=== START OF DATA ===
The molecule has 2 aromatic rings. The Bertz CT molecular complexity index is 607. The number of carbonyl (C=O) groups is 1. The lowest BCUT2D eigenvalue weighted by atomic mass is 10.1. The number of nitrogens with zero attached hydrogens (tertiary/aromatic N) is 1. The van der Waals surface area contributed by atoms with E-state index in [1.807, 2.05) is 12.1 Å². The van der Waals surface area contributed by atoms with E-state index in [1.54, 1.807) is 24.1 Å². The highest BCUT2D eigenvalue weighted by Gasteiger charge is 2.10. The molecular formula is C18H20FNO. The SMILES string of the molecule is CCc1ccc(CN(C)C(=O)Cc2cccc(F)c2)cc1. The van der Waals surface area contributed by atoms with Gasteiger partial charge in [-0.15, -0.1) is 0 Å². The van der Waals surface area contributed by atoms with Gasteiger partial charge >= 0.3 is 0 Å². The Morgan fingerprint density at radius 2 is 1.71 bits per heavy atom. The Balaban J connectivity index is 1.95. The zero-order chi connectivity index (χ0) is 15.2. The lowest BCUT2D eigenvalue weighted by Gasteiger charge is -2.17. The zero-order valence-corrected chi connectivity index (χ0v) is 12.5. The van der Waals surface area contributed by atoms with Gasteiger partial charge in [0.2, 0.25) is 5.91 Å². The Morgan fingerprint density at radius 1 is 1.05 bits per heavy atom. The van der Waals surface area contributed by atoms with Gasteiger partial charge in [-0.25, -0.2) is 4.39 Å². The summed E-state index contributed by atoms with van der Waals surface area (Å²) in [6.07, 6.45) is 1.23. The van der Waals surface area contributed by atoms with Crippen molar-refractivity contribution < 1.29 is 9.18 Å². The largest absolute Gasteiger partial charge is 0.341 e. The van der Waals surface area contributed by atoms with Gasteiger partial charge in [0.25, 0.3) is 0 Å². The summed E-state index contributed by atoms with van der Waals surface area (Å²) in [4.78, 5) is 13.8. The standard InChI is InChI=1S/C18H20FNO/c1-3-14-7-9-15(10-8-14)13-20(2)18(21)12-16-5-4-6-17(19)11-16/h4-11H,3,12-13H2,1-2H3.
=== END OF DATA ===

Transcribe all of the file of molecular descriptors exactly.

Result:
The molecule has 2 aromatic rings. The Bertz CT molecular complexity index is 607. The number of carbonyl (C=O) groups is 1. The lowest BCUT2D eigenvalue weighted by atomic mass is 10.1. The number of nitrogens with zero attached hydrogens (tertiary/aromatic N) is 1. The van der Waals surface area contributed by atoms with E-state index in [1.807, 2.05) is 12.1 Å². The van der Waals surface area contributed by atoms with E-state index in [1.54, 1.807) is 24.1 Å². The highest BCUT2D eigenvalue weighted by Gasteiger charge is 2.10. The molecular formula is C18H20FNO. The SMILES string of the molecule is CCc1ccc(CN(C)C(=O)Cc2cccc(F)c2)cc1. The van der Waals surface area contributed by atoms with Gasteiger partial charge in [-0.15, -0.1) is 0 Å². The van der Waals surface area contributed by atoms with Gasteiger partial charge >= 0.3 is 0 Å². The Morgan fingerprint density at radius 2 is 1.71 bits per heavy atom. The Balaban J connectivity index is 1.95. The zero-order chi connectivity index (χ0) is 15.2. The lowest BCUT2D eigenvalue weighted by Gasteiger charge is -2.17. The zero-order valence-corrected chi connectivity index (χ0v) is 12.5. The van der Waals surface area contributed by atoms with Gasteiger partial charge in [0.2, 0.25) is 5.91 Å². The Morgan fingerprint density at radius 1 is 1.05 bits per heavy atom. The van der Waals surface area contributed by atoms with Gasteiger partial charge in [-0.25, -0.2) is 4.39 Å². The summed E-state index contributed by atoms with van der Waals surface area (Å²) in [6.07, 6.45) is 1.23. The van der Waals surface area contributed by atoms with Crippen molar-refractivity contribution < 1.29 is 9.18 Å². The largest absolute Gasteiger partial charge is 0.341 e. The van der Waals surface area contributed by atoms with Gasteiger partial charge in [0.25, 0.3) is 0 Å². The summed E-state index contributed by atoms with van der Waals surface area (Å²) in [4.78, 5) is 13.8. The standard InChI is InChI=1S/C18H20FNO/c1-3-14-7-9-15(10-8-14)13-20(2)18(21)12-16-5-4-6-17(19)11-16/h4-11H,3,12-13H2,1-2H3.